On the 25th of April 2022, Elon Musk’s bid to buy Twitter for $44 billion was accepted as the social media company agreed to sell the company to Musk holistically with no other stakeholders or investors involved in the purchase. A lot has happened since Musk initiated the takeover from more of a hostile standpoint, to a seemingly amicable agreement, to a standstill. The deal made waves across investment markets such as Wall Street as well as the ‘streets’ of social media so to speak. There have been a number of reasons supplied for Musk’s determination to purchase the company. Some Wall Street analysts questioned the move, as Wedbush Analyst Dan Ives noted; “Forty-four billion continues to be a head-scratcher for a company that I believe is probably worth closer to $30 or $35 billion. But when you’re the richest person in the world, you can do that. And that’s why Twitter investors, when they saw the $44 billion, they were popping champagne or drinking their favorite alcohol.”

However, the deal no longer seems like it’s full steam ahead and the wheels could still come off. Should this happen based on Musk pulling the plug, then he will still have to pay the company a sum of $1 billion for the inconvenience. Musk has made predictions about the state of the market and its potential continued volatility that is having a significant impact on tech companions, their capital, and the likelihood for others to invest. In mid-May, Musk pulled up the handbrake until he has “clarity on the number of fake accounts on Twitter.”  Fake Twitter accounts are defined as accounts that “do not regularly have a human being personally composing the content of their tweets, consuming the activity on their timeline, or engaging in the Twitter ecosystem”, at least this is how SparkToro defines it, which may differ from Twitter’s actual definition. Now, on any social media networking site there will always be a number of fake, spam or bot users and followers, Musk’s issue is that Twitters percentage of fake or spam accounts is too high and is a lot higher than Twitter’s assertion that it’s fake accounts make up less than 5% of its total user and followship.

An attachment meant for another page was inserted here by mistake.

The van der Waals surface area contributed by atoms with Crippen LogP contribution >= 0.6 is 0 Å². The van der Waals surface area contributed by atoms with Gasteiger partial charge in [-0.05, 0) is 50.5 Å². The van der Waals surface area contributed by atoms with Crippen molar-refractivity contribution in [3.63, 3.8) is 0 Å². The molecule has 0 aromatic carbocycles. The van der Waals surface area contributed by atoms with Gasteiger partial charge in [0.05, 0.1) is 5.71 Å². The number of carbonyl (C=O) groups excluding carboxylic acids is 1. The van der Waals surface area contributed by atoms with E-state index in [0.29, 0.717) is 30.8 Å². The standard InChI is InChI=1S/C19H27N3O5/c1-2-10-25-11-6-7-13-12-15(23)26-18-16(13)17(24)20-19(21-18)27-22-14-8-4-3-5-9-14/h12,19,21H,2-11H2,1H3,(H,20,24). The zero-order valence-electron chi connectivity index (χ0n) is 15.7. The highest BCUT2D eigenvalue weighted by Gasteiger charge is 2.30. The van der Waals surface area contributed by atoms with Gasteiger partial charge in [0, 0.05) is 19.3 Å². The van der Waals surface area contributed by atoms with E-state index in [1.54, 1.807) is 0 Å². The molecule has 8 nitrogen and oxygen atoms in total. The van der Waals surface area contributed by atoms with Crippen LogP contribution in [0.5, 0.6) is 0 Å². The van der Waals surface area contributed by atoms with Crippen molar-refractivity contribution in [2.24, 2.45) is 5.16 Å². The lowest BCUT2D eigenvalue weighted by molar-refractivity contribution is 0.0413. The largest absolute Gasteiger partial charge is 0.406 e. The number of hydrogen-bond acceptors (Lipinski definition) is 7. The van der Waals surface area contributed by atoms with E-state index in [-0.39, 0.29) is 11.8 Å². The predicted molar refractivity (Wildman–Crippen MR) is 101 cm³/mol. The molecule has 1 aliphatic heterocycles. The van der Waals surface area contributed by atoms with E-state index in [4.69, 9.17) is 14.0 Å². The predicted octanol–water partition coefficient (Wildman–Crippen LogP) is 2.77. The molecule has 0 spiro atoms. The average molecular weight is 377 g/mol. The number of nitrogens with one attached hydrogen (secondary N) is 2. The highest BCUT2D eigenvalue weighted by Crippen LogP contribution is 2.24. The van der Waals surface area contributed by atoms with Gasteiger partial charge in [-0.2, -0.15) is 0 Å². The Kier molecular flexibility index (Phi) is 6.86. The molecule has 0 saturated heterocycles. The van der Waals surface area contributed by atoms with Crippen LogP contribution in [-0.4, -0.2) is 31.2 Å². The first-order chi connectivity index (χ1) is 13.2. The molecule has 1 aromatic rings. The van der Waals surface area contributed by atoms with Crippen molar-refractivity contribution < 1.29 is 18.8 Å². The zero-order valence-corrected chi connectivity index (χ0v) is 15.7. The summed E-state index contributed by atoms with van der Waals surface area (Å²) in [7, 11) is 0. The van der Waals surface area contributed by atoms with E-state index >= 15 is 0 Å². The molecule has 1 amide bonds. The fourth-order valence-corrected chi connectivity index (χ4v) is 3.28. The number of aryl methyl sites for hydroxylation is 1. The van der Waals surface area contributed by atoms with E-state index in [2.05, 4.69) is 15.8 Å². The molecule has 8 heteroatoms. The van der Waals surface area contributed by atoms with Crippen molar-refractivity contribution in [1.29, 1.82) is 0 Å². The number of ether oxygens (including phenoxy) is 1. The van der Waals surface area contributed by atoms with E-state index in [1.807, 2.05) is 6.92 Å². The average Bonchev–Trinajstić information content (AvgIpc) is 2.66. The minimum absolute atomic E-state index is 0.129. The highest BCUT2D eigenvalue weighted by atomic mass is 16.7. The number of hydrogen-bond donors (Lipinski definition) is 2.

While Musk awaits confirmation and updated figures as to what the actual percentage of fake counts on Twitter is, some analysts believe that Musk is using this delay strategically in order to drive Twitter share prices down, or to potentially get out of the deal without having to pay the $1 billion break-free fine. This aligns with one of Musk’s biggest criticisms of the social networking site is that it allows for automated bots whereas Musk believes the platform should only be utilized by ‘authenticated’ humans.